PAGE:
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HQ 116747

October 25, 2006

VES-3-02:RR:BSTC:CCI 116747 IDL


Rufus Flores
Operations Department
Transmarine Navigation Corporation
817 Southmore Avenue
Suite 205
Pasadena, Texas 77502-1129

RE: 46 U.S.C. App. § 289; 19 CFR § 4.50(b)

Dear Mr. Flores:

This is in response to your letter, dated October 25, 2006, concerning the Passenger Vessel Services Act. Our ruling on this matter is set forth below.


The M/T BIBI M, a foreign-flagged vessel, requires repair and testing of its radar system. Testing will be required while the vessel is in transit. A radio technician from Denak Ship Management is available to repair and test the radar system while riding the vessel from Houston, Texas to New Orleans, Louisiana.


Whether the use of a foreign-flagged vessel in transporting a radio technician from one U.S. port to another U.S. port for the purpose of repair and testing of the vessel’s radar system during transit would constitute a violation of 46 U.S.C. App. § 289?


U.S. Customs and Border Protection (CBP) enforces various navigation laws that deal with the use of vessels in what is recognized as coastwise trade. Included among these laws is the Act of June 19, 1986, as amended (24 Stat. 81; 46 U.S.C. App. § 289, sometimes called the coastwise passenger law, or the Passenger Vessel Services Act (PVSA)), which provides that:

No foreign vessel shall transport passengers between ports or places in the United States either directly or by way of a foreign port, under a penalty of $300 for each passenger so transported and landed.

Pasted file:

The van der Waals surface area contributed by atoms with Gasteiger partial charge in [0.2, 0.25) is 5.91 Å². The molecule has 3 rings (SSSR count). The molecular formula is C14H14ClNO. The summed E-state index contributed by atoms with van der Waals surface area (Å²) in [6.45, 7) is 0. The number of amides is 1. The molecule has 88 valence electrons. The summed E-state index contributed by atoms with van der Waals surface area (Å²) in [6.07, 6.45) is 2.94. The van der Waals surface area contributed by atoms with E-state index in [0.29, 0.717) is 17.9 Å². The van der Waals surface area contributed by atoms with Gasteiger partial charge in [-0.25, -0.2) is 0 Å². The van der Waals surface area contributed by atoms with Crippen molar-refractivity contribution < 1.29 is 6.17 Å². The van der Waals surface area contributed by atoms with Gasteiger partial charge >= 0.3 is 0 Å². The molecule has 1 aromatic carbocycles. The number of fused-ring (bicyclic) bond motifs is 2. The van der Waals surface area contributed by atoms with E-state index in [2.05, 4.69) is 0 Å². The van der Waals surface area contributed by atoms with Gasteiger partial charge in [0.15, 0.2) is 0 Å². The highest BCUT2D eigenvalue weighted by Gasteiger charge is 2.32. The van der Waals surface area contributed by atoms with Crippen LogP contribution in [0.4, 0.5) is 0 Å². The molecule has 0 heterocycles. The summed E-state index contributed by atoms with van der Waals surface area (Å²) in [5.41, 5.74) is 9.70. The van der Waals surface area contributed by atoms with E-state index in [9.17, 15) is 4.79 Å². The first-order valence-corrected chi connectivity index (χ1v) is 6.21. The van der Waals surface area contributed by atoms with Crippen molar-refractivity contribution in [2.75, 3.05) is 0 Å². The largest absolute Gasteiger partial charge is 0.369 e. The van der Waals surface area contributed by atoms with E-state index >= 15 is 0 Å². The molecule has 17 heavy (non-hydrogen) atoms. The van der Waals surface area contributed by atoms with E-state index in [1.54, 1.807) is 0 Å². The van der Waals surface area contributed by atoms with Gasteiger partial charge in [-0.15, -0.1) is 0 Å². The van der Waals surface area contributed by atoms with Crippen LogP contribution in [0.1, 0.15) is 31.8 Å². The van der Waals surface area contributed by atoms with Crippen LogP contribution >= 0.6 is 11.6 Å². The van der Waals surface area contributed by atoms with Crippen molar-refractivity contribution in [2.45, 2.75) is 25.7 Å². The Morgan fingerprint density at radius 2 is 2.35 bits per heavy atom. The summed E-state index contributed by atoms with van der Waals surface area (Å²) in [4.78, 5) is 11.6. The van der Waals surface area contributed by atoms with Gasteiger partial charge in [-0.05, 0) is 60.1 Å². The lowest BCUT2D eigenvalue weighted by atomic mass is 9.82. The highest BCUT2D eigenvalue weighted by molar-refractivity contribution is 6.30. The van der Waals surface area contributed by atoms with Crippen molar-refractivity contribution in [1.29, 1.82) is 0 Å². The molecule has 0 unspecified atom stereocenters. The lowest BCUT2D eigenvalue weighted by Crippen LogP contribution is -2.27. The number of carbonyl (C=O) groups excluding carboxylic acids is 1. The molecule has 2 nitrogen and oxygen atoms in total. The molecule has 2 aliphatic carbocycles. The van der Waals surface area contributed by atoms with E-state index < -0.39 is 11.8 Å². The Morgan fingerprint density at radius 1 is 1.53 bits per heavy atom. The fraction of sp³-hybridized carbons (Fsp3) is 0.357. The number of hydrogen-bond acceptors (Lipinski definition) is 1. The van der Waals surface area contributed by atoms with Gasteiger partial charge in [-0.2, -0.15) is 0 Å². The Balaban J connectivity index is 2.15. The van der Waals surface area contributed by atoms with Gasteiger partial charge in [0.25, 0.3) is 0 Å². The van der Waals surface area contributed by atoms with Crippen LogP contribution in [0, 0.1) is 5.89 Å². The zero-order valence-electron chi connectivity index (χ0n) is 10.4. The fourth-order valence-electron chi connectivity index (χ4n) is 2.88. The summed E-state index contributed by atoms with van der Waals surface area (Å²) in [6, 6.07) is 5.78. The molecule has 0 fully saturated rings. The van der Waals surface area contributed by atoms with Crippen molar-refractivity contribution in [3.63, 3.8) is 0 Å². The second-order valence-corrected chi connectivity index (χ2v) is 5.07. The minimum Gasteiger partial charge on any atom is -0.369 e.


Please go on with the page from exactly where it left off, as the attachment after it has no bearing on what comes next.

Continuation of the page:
CBP has consistently interpreted the prohibition set forth in 46 U.S.C. App. § 289 to apply to all vessels except United States-built, owned, and properly documented vessels. See also 46 U.S.C. §§ 12106, 12110. Furthermore, CBP has promulgated regulations pursuant to 46 U.S.C. App. §289.

Section 4.50(b) of the CBP Regulations (19 CFR 4.50(b)) defines a “passenger” as “any person carried on a vessel who is not connected with the operation of such a vessel, her navigation, ownership, or business.” Any connection in this regard must be direct and substantial. (See Customs Bulletin and Decisions, Vol. 36, No. 23, June 5, 2002, at p. 50).

The coastwise laws generally apply to points in the territorial sea, defined as the belt, three nautical miles wide, seaward of the territorial sea baseline, and to points located in internal waters, landward of the territorial sea baseline, in cases where the baseline and coastline differ.

Pursuant to section 4.50(b), “[p]ersons carried on a vessel may be classified as passengers even though they are not carried for hire and though they are employed by or for the benefit of the [vessel] owner or operator In accordance with previous Headquarters rulings, workmen, technicians, or observers transported by vessel between ports of the United States are not classified as ‘passengers’ within the meaning of section 4.50(b) and section 289 if they are required to be on board to contribute to the accomplishment of the operation or navigation of the vessel during the voyage or are on board because of a necessary vessel ownership or business interest during the voyage” (emphasis added). We note that “[p]ersons who are on board a vessel solely to perform functions after the vessel’s arrival at its destination have consistently been held to be passengers within the meaning of section 4.50(b).” See HQ 116721 (September 25, 2006).

Accordingly, the subject radio technician is not a “passenger” within the meaning of 19 CFR 4.50(b).


The use of a foreign- flagged vessel in transporting a radio technician from one U.S. port to another U.S. port for the purpose of repair and testing of the vessel’s radar system during transit would not constitute a violation of 46 U.S.C. App.


Glen E. Vereb
Cargo Security, Carriers and Immigration Branch

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